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"Do you know what the most FRIGHTENING thing in the world is ...?"

directed by: Michael Powell
starring: Karlheinz Böhm (as Carl Boehm), Moira Shearer, Anna Massey, Maxine Audley, Brenda Bruce, Miles Malleson, Esmond Knight, Martin Miller, Bartlett Mullins, Michael Goodliffe, Nigel Davenport, Jack Watson, Shirley Anne Field, Pamela Green, Brian Wallace

choice dialogue:

"I don’t trust a man who walks quietly."

Sage advice.

slash with panache?

[review by the blue iris]

In the striking and extensive history of cinema based on real and terrifying people, which includes MONSIEUR VERSOUX (1947), ROPE (1948), and BADLANDS (1973), PEEPING TOM is nothing short of a staggering work of sinister brilliance. From the first scene, in which Powell thrusts us, his captive audience, headfirst into the mind of a voyeuristic lust murderer, one term comes immediately to mind: bone chilling. As I watched, I always had at the forefront of my mind that this film, literally, ended the distinguished career of its brilliant director, Michael Powell, the genius who brought us THE RED SHOES (1948). Very sad, really, but I am at a loss to imagine what might have prevented, or at least delayed, that foregone conclusion. Would his masterpiece about the depths of one man’s twisted psyche have been celebrated in any other decade? Could it have been made in another country, which might have revered his art, rather than vilified it? If the name “Hitchcock” appeared in the credits sequence, would this film instead be synonymous with 1960’s horror, and not PSYCHO?

I guess we can only wonder at these hypotheticals. The fact is that this film was made at that time, at that place, and it still has the power to enthrall, disgust, and shock 44 years later.

So why is this film so memorable, especially when placed alongside other classic, gruesome creature features, slashers, and gialli? Because all the nightmares on Elm Street and nights of the living dead are still no match for the pure horror that man can perpetrate on his fellow man.

Further terrifying the informed viewer is that, but for fictional guise, this story is true. There are, and always have been, dark and terrible urges that make up the human condition. Even you, Average Joe or Jane, have probably fantasized, even for brief seconds, the urge to run the asshole off the road who just cut you off. Or to murder the lover who betrayed you, or torture the boss who won’t get off your back. But these are, for “normal” human beings, just that…fantasies. We wouldn’t consider acting on them anymore than we could imagine pigs flying (well, outside of Pink Floyd albums). Still, there are people…and they are still people…who let their fantasies play out into real life. The darkness that once peaked out of their psyches has been given full rein to play. And we are their prey.

Linger on this truth for any period of time, and you will want to curl up in a fetal position, locked up safe in your room, and hide. But there is also a flaw in this judgement. You are just as likely to be murdered in your own home by some demented stranger as you are on the streets. If you are the target, there is little that can protect you, besides awareness and vigilance. Serial killers have a means to your end, and if they are going to kill you, there is very little you can do to talk them out of it. Submit, and you will probably die. Fight back, and you will probably die. Not getting caught in their game in the first place is your best hope. But as PEEPING TOM so chillingly demonstrates, we are not always so lucky…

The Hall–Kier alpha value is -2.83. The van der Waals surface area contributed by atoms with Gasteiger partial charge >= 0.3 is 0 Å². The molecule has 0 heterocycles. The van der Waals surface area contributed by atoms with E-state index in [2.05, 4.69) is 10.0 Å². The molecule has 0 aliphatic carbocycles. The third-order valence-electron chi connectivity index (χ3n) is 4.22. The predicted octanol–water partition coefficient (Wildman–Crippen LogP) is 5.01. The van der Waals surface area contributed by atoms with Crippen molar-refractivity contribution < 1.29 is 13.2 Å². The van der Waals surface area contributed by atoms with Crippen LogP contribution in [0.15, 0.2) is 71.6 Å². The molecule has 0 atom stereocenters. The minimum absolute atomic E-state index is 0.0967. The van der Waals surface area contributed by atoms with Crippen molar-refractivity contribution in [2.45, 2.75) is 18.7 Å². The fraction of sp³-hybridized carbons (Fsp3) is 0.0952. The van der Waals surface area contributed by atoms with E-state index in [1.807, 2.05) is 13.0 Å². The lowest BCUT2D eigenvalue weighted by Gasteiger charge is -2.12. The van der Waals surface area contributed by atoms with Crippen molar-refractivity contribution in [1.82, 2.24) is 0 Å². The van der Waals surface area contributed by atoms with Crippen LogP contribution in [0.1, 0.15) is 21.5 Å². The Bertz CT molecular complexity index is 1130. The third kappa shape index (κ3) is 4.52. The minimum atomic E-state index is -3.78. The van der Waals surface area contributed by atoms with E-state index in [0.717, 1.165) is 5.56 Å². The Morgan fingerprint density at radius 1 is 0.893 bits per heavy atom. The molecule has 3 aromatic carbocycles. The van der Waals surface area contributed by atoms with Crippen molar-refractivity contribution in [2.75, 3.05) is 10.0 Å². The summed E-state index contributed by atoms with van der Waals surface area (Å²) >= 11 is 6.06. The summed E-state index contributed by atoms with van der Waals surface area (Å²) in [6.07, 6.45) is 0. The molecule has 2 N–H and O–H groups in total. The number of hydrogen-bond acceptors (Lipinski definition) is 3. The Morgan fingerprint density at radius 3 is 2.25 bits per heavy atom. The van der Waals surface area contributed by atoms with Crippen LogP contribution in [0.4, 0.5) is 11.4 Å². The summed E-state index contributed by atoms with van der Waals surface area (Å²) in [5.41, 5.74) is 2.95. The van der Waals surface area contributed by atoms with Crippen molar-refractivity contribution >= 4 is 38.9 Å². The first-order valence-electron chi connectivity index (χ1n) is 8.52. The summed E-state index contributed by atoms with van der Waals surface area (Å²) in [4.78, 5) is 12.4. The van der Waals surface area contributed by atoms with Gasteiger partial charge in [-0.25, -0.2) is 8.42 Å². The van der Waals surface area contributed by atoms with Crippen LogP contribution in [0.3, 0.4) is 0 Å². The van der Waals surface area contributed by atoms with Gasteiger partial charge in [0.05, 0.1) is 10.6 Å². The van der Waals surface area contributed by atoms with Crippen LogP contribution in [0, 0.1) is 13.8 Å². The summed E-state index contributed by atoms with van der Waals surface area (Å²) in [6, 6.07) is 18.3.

From the first scene, Powell thrusts us directly into the action, and his technique is subtle, powerful, and absolutely effective. We see, from the killer’s POV, his interaction with a prostitute. He has hidden a movie camera in his coat, so he can film her secretly. Through the device of the appearance of a lens and aperture marks on screen, the audience feels as if we are the ones stalking her, up the stairs, into the room, watching as she casually undresses. Watching the events unfold is rather fascinating, until the expression of the prostitute changes into pure terror. The camera moves closer and closer until it is directly in her face, and the screams fill your ears.

Immediately after the murder is filmed, the killer is shown back in his lair enjoying the fruits of his labor…a little too much. Although it is merely implied, it is still clear that the killer uses his snuff films for sexual release. This is also based in real life. While not every killer takes photos or video of their hideous acts, many take souvenirs of their crime, to remember their victims and the feelings they experienced at the time of the murder. Some mementos are innocuous, like an article of clothing or jewelry. Then there are ghoulish souvenirs, such as body parts or, worse, cannibalism. The objects and acts themselves are clearly not the most important part to serial lust murderers. Even Dahmer admitted to trying to appease his dark desires by keeping mannequins in his bed, as a way of resisting his terrible urges. He gave that up because it was too impersonal. There was no connection. Murder was the connection, giving him control over his victims.

”Come on sonny, make us famous” the vacuous model purrs to our teutonic “hero” as she poses innocently in red lingerie for his camera. We can almost forget the horrible fate which befell the prostitute of the opening sequence. This alternating between horror and titillation is probably what most likely reviled the audiences for PEEPING TOM during its initial release. How can we see implied murder and implied self-gratification at the watching of a snuff film, only to be teased by beautiful models and everyday women innocently going about their days? Was he crazy??